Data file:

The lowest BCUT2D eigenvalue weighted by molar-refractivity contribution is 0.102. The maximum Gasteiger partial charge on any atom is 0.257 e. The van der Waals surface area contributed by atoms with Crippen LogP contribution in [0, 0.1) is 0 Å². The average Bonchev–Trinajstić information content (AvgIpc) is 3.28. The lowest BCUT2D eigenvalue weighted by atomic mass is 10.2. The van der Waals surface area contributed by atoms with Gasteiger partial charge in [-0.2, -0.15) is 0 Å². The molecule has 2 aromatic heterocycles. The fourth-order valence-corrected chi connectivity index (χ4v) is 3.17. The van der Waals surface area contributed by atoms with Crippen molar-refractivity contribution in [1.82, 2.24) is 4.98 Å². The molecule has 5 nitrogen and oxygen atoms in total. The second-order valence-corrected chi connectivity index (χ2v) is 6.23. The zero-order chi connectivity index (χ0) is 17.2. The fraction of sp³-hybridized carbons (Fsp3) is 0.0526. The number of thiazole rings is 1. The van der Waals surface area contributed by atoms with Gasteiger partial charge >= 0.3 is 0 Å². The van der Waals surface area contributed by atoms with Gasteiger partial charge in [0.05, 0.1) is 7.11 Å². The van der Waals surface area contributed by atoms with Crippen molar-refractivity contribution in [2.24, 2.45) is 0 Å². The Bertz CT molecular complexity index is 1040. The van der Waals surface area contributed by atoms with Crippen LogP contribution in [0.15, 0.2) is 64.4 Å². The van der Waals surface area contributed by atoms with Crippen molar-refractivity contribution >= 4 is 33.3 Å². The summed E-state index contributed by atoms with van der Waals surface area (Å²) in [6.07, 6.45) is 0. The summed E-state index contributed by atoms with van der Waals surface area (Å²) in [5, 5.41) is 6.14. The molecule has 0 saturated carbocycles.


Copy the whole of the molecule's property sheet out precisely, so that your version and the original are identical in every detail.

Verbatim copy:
The lowest BCUT2D eigenvalue weighted by molar-refractivity contribution is 0.102. The maximum Gasteiger partial charge on any atom is 0.257 e. The van der Waals surface area contributed by atoms with Crippen LogP contribution in [0, 0.1) is 0 Å². The average Bonchev–Trinajstić information content (AvgIpc) is 3.28. The lowest BCUT2D eigenvalue weighted by atomic mass is 10.2. The van der Waals surface area contributed by atoms with Gasteiger partial charge in [-0.2, -0.15) is 0 Å². The molecule has 2 aromatic heterocycles. The fourth-order valence-corrected chi connectivity index (χ4v) is 3.17. The van der Waals surface area contributed by atoms with Crippen molar-refractivity contribution in [1.82, 2.24) is 4.98 Å². The molecule has 5 nitrogen and oxygen atoms in total. The second-order valence-corrected chi connectivity index (χ2v) is 6.23. The zero-order chi connectivity index (χ0) is 17.2. The fraction of sp³-hybridized carbons (Fsp3) is 0.0526. The number of thiazole rings is 1. The van der Waals surface area contributed by atoms with Gasteiger partial charge >= 0.3 is 0 Å². The van der Waals surface area contributed by atoms with Gasteiger partial charge in [0.05, 0.1) is 7.11 Å². The van der Waals surface area contributed by atoms with Crippen molar-refractivity contribution in [2.24, 2.45) is 0 Å². The Bertz CT molecular complexity index is 1040. The van der Waals surface area contributed by atoms with Crippen LogP contribution in [0.15, 0.2) is 64.4 Å². The van der Waals surface area contributed by atoms with Crippen molar-refractivity contribution >= 4 is 33.3 Å². The summed E-state index contributed by atoms with van der Waals surface area (Å²) in [6.07, 6.45) is 0. The summed E-state index contributed by atoms with van der Waals surface area (Å²) in [5, 5.41) is 6.14. The molecule has 0 saturated carbocycles.